“If sufficient a number of management layers are superimposed on top of each other, it can be assured that disaster is not left to chance.” -Norman R. Augustine
The occurrence of disasters appears to be on the rise, and despite several technological advancements, they still cause major damage and destruction to our societies. In order to minimize these damages and save lives, disaster management plans must adopt a participatory strategy with an increasing focus on the grassroots level. Small initiatives, such as creating awareness and educating vulnerable communities on simple and easy disaster management techniques, may mitigate the conditions that exacerbate disasters and help reduce losses.
Therefore, there is a need for a participatory and broad-based approach in order to increase the scope of disaster management and utilize local knowledge and means of communication and organization. Instead of looking at crises from the delivery end as outsiders, we need to focus on understanding the requirements of the sufferer, the victim, the community and design disaster management plans accordingly. The course mainly focuses on victim-centric, micro-level planning in disaster management and predominantly discusses the techniques that are useful at the individual/family/community level. It focuses on actions to be taken during and after the occurrence of disasters, rather than focusing on the mitigation.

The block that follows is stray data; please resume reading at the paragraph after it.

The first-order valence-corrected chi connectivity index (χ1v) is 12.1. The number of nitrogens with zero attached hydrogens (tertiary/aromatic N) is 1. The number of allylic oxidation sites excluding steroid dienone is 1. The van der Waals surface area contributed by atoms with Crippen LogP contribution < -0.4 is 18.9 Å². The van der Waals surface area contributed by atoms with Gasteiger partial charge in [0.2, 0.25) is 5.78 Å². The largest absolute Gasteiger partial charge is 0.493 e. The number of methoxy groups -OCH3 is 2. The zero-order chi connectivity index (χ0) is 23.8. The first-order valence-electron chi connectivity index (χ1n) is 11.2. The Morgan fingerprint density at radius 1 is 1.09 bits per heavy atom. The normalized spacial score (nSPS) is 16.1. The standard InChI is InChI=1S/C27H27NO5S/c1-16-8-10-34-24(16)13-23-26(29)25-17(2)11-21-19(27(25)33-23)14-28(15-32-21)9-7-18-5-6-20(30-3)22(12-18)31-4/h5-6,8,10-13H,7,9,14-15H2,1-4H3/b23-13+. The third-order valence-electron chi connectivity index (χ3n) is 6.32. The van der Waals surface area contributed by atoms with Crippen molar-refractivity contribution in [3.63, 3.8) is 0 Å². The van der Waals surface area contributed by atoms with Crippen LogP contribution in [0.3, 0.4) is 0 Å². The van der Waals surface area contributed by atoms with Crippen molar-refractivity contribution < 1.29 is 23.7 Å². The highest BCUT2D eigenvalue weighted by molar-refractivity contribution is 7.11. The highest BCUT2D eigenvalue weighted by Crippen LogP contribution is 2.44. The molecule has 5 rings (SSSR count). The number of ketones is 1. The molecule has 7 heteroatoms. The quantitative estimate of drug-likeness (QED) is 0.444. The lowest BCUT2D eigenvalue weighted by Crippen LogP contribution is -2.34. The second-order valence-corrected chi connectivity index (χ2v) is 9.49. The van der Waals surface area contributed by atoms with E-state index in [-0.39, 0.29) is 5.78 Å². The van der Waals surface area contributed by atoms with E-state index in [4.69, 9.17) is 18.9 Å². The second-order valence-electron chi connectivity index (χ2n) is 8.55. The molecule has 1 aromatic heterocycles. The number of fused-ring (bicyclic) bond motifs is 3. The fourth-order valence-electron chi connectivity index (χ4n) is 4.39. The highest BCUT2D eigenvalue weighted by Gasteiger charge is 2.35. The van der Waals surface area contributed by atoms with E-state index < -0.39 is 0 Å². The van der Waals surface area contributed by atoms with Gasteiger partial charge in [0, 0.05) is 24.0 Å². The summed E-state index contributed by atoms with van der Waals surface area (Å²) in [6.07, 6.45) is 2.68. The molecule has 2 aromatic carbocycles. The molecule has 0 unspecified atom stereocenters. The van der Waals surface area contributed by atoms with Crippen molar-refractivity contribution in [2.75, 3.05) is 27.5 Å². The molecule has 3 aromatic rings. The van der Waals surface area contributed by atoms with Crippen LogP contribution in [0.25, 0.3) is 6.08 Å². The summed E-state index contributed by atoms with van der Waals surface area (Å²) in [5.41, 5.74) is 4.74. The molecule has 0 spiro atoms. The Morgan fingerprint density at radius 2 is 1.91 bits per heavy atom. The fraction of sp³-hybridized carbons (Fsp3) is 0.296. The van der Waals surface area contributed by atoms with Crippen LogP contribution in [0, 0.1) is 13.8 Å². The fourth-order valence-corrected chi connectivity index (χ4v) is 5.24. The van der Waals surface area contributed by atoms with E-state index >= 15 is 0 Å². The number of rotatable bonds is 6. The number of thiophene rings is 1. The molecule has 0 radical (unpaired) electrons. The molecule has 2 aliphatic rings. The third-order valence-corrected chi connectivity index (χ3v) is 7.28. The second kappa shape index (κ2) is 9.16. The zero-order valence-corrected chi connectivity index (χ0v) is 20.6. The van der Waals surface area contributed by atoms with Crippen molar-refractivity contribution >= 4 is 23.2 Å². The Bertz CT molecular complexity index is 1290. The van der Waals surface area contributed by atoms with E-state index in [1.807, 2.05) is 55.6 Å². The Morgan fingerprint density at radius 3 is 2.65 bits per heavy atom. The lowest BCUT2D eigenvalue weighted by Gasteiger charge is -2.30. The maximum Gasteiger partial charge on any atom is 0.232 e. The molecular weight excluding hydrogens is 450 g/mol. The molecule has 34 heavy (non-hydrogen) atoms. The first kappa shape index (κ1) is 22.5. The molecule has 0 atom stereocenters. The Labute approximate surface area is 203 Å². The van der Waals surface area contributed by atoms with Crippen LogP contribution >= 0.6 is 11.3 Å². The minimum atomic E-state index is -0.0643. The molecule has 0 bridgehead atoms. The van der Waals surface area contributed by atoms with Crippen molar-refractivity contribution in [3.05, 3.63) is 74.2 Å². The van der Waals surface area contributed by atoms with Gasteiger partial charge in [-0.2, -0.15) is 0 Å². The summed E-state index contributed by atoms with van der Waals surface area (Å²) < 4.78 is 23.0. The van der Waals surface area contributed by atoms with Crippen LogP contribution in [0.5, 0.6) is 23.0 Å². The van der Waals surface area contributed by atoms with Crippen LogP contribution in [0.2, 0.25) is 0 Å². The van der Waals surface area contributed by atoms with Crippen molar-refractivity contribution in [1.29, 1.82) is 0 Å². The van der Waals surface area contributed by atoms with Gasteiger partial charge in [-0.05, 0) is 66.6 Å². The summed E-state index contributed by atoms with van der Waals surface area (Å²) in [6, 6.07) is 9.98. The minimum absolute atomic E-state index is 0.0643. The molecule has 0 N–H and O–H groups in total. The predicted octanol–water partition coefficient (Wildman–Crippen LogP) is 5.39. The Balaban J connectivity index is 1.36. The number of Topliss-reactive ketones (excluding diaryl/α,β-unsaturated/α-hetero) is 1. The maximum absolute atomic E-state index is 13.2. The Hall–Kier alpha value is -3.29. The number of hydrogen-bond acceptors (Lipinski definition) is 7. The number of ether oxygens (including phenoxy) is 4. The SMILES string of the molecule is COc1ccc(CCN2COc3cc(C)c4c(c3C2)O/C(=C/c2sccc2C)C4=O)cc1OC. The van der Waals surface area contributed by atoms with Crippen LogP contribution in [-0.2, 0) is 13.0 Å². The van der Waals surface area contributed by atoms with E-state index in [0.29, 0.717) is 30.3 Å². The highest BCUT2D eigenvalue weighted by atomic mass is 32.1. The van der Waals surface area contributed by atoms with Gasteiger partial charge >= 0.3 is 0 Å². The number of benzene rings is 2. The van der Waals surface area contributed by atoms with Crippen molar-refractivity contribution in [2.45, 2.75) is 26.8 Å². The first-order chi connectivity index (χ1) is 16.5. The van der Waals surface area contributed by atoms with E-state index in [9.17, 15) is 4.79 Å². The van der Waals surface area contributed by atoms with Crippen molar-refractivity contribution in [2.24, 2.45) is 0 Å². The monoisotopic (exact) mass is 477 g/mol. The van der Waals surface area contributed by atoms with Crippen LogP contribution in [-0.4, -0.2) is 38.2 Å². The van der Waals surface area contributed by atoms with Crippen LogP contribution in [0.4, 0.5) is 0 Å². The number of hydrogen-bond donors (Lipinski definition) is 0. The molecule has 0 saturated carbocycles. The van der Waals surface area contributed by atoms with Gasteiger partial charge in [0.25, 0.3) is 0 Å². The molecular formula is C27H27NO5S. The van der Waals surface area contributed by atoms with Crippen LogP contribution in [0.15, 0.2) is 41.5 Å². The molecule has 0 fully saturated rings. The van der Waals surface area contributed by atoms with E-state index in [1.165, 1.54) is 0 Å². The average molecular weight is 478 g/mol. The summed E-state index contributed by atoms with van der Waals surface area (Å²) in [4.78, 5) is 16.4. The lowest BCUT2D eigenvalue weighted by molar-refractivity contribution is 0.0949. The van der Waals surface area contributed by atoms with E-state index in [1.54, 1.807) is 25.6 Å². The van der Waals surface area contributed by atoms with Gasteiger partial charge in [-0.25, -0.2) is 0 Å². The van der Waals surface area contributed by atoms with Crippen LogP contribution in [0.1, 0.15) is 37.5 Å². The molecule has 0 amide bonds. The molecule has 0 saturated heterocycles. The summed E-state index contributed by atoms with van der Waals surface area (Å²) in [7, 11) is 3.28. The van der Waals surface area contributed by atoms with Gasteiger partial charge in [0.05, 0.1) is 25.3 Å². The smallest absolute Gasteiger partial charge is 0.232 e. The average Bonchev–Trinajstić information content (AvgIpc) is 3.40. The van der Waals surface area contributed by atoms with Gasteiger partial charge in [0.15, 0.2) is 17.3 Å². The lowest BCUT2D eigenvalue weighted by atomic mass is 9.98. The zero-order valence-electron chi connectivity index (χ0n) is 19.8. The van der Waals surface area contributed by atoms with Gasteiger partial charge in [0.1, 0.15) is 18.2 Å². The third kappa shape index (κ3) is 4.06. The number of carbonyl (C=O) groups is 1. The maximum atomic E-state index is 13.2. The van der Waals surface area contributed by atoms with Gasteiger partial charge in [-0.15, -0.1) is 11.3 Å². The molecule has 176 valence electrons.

This course can be applied towards:
Noncredit courses do not produce academic credit nor appear on a Colorado State University academic transcript.
Due to the condensed time frame for this course, students cannot withdraw and receive a refund once the course begins.
Prakash Kamtam is a civil servant with over 16 years of experience in public policy, governance and development administration and with over a decade of hands on experience in the disaster management department in India. He worked as one of the key officials during the tsunami relief and rehabilitation operations in Southern India. His experience is in policy development and regulation; coordinating the development of policy related knowledge management products for different departments across public service and development disciplines including disaster management. He is a qualified mechanical engineer with executive management qualifications from the Indian Institute of Management-Ahmedabad. He recently cofounded a NGO that is working towards building a global sustainable development resource center. In addition to teaching with the Community-Based Development certificate program, he is an adjunct faculty member at Birla Institute of Technology, India where he teaches several elective courses in public administration, disaster management, professional ethics, etc.